Gas Respirators / Gas Masks

Cumbersome to wear, uncomfortable and providing limited vision, gas masks provided limited defence against gas attacks.

Garrison Theatre, Bramshott

A theater built for the troops in Bramshott Camp

Gentelles, France

Gentelles is a town on the outskirts of Amiens


Terms used to describe the German soldiers.


General Oficer Commanding

Godalming, England

Godalming is a market town in Surry, England, close to Whitley Camp

Grayshott, England

Grayshott is a village in East Hampshire, near the Surry border, near Bramshott Camp.

Graves of the 153rd Men

Four men from the 153rd Battalion were killed in an explosion at the bombing ranges at Bramshott.

Hangard Copse, France

A wooded area on the outskirts of Amiens. Also referred to as Hangard Wood.

Haslemere, England

Haslemere is the most southerly town in Surrey, close to the Bramshott Camp.


A system of communicationg via Morse Code using sunlight and mirrors. Although signallers had to be proficient in the use of the Heliograph, it was seldom used in the trenches, almost never after 1915

Hindhead, England

Hindhead is a village near Bramshott Camp. It is the highest village in Surry, and encompasses the community of Beacon Hill.


Members of the British Expeditionary Force (BEF)

Kents Hill

A bombing range near Salisbury Plain.


A highland Regiment, noted for wearing Kilts.

Lamp Reading

Using signal lamps for communicationg. Typically using Morse Code.

Linchmere, England

Linchmere is a small town in west Susses, about 3 km south-east of Bramshott and 3 km south-west of Haslemere.

Liphook, England

A large village near Bramshott Camp.

Loos, France

A small town on the outskirts of Lille in northern France

Lucas and Lyon Lamps

Lamps with focused beams used for signalling using Morse code.

Magnicourt, France

A town about 20 km west of Lens.

Maroeuil, France

A small village, just north of Arras.

Medical Officer

Physician Officer responsible for the health of the men in a unit.

Mills Bombs

Mills Bombs were the first fragmentation hand grenades. Varients of these could eithre be thrown or launched from rifles.

Mingoval, France

Mingoval is a small village 15km north-west of Arras

Mont-Saint-Éloi, France

Mont-Saint-Éloi is a town located 8 km north-west of Arras, on the banks of the Scarpe river.


Navy and Army Canteen Board.

Nine Elms

Nine Elms is located in Thelus, just east of Neuville Saint Vaast. Today it is a Commonwealth War Graves Cemetery.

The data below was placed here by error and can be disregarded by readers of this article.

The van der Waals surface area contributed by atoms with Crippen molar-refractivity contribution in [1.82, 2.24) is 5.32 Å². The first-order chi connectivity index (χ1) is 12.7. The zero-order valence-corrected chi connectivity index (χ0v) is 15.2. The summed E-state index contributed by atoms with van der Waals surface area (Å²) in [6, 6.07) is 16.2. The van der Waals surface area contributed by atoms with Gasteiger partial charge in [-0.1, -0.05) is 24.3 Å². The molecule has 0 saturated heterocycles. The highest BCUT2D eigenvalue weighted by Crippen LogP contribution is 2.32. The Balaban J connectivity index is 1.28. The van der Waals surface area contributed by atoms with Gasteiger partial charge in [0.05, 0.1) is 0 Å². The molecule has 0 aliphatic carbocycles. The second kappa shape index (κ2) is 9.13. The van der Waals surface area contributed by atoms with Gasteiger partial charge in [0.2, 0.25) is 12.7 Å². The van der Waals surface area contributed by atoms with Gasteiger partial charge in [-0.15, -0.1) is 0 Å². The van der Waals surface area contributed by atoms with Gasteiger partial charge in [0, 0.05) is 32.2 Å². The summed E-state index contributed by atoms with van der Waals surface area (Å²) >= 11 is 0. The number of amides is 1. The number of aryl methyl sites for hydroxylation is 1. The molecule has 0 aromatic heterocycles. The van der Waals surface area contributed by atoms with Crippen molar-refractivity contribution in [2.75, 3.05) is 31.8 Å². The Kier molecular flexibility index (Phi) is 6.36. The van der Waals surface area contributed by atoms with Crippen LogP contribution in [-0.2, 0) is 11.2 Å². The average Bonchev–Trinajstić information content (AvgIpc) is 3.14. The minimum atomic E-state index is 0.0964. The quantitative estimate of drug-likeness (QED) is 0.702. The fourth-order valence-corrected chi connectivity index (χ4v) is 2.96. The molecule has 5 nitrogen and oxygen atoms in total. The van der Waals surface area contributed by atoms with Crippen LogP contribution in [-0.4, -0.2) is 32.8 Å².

Norfolk and Norwich Hospital

One of the first and one of the largest of the British hospitals established at the outbreak of hostilities in 1914. Located in Norfolk.


Officer Commanding


A London theatre opened in 1910, noted as a premier venue for variety performances.

Pankhurst, Emmeline

Emmeline Pankhurst was a British political activist and leader of the British suffragette movement which helped women win the right to vote.

Penin, France

Penin is a small village to the north of Lens

Pay Parade

Pay Parade is where the soldiers line up to receive pay


Quarter Master. Sometimes Quartermaster Sergeant, or Regimental Quartermaster Sergeant. A non-commissioned officer that takes charge of the company stores.


A bugle, trumpet or bag pipe call used to wake the troops.


A small trench dug in the front lines, leading into "No Mans Land".

Seaford, England

Seaford is a coastal town in the county of East Sussex, on the south coast of England.

Segregation Camp

An area where newly arrived soldiers were quarantined to ensure that they had no communicable diseases.

Servins, France

Servins is a town about 18 km west of Lens

Small Arms Ammunition (SAA)

Southampton, England

Southampton is located in Hampshire in the south of England It is one of the largest ports in England, and was a major debarcation/embarcation point for soldiers in the war.

Stand To

Stand to arms. Typically every man on the line was expected to be ready, rifle loaded, bayonet fixed, at dawn and dusk, ready to repel any enemy attack that might come at these times. Stand To typically lasted between 30 minutes and an hour.

Tin Town

A local name for an area at most camps that had a a large number of tin shacks, often that sold goods (often overpriced) to soldiers. There was a "Tin Town" at Bramshott, Kimnel Park, and Whitley, among others.

Tincques, France

A small village west of Arras. On July 1, 1918 the Canadian Corps held a large sporting event there. A photo of the troops can be seen here.

Tug Wire

A wire connected to a bell (or other sounding device) that officers could pull to signal others to come to the officers shelter.

Under Two Flags

Under Two Flags was a popular movie, filmed in 1912 and based on a best selling novel from the late 1860's by Ouida.

Warrent Officer Regimental Depot

Whitley Camp

A camp set up in Whitley Common, Surrey, England, about 7 miles from Bramshott. It was part of the Aldershott command and one of the major Canadian training areas in England.